Tater tales will have wee spuds giggling


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Beginning readers who enjoy humor will chuckle at The Greatest in the World (the first in a series of Tater Tales) by Seattle author Ben Clanton (Simon & Schuster, 88 pages, $16, hardcover).

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Beginning readers who enjoy humor will chuckle at The Greatest in the World (the first in a series of Tater Tales) by Seattle author Ben Clanton (Simon & Schuster, 88 pages, $16, hardcover).

With as many pictures as there is text, we meet the three tater siblings — Rot, Snot and Tot — who compete to show who is the greatest. As they roll down hills, compete in a potato sack race and end up in a mud puddle, we are treated to plenty of potato jokes: a couch potato, a half-baked potato, a hot potato. The amusing illustrations will leave youngsters giggling.

Clanton is the author and illustrator of many books for this age group, including Mo’s Mustache, Rot, The Cutest in the World and The Table Sets Itself. For ages 5-9.

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Anyone who has ever had encounters with those mischievous, clever nighttime robbers will enjoy Revenge of the Raccoons by Calgary author Vivek Shraya (Owlkids, 40 pages, $20, hardcover).

Written in rhyming verse, its text practically begs to be read aloud. Consider: “We’re furry, we scurry, we’re wild… you worry!” Or “We chew on your fences. We crawl up your trees. We climb on your rooftops and down your chimneys.” Young readers will pester you to read it again and again.

Shraya is a multidiscipled artist who is also known for her music and artwork as well as work in the theatre.

The large and colourful pictures by Toronto comic artist Juliana Heufeld add to the appeal of this picture book. If anyone can make these sometime pests adorable it’s Heufeld.

Good for ages 3-7.

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In the mid-level novel She Holds Up the Stars by Sandra Laronde (Annick Press, 192 pages, $12, paperback) an Indigenous writer presents a feisty young woman, Misko, who is being introduced to her roots for the first time.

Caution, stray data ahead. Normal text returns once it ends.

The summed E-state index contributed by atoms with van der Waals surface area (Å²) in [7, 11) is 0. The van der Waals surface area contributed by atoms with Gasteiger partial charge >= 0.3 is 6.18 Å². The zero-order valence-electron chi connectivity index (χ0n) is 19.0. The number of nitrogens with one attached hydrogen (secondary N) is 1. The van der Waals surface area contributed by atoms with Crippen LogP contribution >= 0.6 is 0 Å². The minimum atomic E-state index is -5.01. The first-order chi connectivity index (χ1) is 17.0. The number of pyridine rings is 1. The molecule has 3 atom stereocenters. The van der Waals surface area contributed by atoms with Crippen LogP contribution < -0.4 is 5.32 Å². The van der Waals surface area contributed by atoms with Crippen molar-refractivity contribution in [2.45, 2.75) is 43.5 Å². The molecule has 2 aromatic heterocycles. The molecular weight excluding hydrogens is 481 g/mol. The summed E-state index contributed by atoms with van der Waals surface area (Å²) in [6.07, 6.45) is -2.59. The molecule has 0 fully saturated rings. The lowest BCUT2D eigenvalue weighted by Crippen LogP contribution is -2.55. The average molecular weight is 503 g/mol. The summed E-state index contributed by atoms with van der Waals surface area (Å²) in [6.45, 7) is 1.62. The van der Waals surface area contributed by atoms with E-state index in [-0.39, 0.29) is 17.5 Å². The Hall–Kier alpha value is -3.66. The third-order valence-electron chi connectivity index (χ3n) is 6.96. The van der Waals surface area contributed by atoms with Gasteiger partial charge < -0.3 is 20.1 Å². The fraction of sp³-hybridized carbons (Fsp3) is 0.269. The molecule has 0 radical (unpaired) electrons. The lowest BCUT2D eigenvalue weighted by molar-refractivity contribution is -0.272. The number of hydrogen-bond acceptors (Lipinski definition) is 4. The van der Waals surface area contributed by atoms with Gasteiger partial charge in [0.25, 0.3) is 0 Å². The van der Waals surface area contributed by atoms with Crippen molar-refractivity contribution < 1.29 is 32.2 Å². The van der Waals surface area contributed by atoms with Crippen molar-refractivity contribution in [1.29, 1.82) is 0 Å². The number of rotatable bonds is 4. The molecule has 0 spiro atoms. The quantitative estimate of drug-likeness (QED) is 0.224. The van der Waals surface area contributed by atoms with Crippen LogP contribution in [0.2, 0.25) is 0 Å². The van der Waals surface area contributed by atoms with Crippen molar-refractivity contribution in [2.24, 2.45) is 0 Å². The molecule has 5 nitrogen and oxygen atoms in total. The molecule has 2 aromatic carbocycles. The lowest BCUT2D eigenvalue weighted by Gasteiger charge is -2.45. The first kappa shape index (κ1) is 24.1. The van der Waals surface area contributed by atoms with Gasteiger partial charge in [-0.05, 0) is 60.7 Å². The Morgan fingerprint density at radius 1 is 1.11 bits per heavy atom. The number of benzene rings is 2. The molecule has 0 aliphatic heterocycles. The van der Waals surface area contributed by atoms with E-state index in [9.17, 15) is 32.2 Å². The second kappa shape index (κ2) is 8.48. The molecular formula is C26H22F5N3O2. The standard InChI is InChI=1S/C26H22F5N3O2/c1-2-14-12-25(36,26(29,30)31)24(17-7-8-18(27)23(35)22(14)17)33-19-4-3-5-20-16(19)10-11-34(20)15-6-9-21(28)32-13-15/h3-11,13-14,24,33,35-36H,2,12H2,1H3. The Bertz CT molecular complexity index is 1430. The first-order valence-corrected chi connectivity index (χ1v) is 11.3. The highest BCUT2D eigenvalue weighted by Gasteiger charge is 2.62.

When Misko arrives at her grandmother’s home in a remote community, she has no intention of staying. Her home is in the city, where she lives with an older sister and has many friends. But after she sees a spirited young horse named Mishtadim on a neighboring farm and learns that Thomas, a young boy, has been given the task of either breaking him or having him destroyed, she determines to find a way to save him.

Laronde says she has set out “to shine a light on our brilliance and beauty as well as what we have endured as a people.” With her own background from Temagami in Northern Ontario, she paints accurately the character of Misko, with her love of nature, her faith in compassion and her belief in the power of dreams. For ages 9-12.

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Fans of Bollywood movies, or books that resemble them, will enjoy The Love Match (Salaam, 378 pages, $25, hardcover), by New Jersey author Priyanka Taslim.

Zahra Khan’s family have emigrated from Bangladesh, where they had held considerable status as distant relatives of Pakistani royalty. But in New Jersey, Zahra’s family struggles to pay the bills, and Zahra’s ambition to attend a prestigious university and become a writer seems ridiculously unattainable.

Nothing stops her enterprising Amma, however, who manages to arrange a connection with Harun, the aloof and reluctant son of a wealthy local family, and to persuade his family that Zahra is a suitable match.

The match seems inevitable, until she meets a penniless young man, Nayim, working as a dishwasher. Nayim is handsome, talented (he plays the guitar and writes music), uninhibited and charming. Zarah and Harun decide to persuade their families that their union would be a disaster.

With plenty of amusing episodes, this Bangladeshi-American author details the tumultuous match-up between Zarah and her two possible suitors as she struggles to maintain her independence. A fun read for ages 11 and up.

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Helen Norrie is a Winnipeg writer and librarian who enjoys finding good books for kids.

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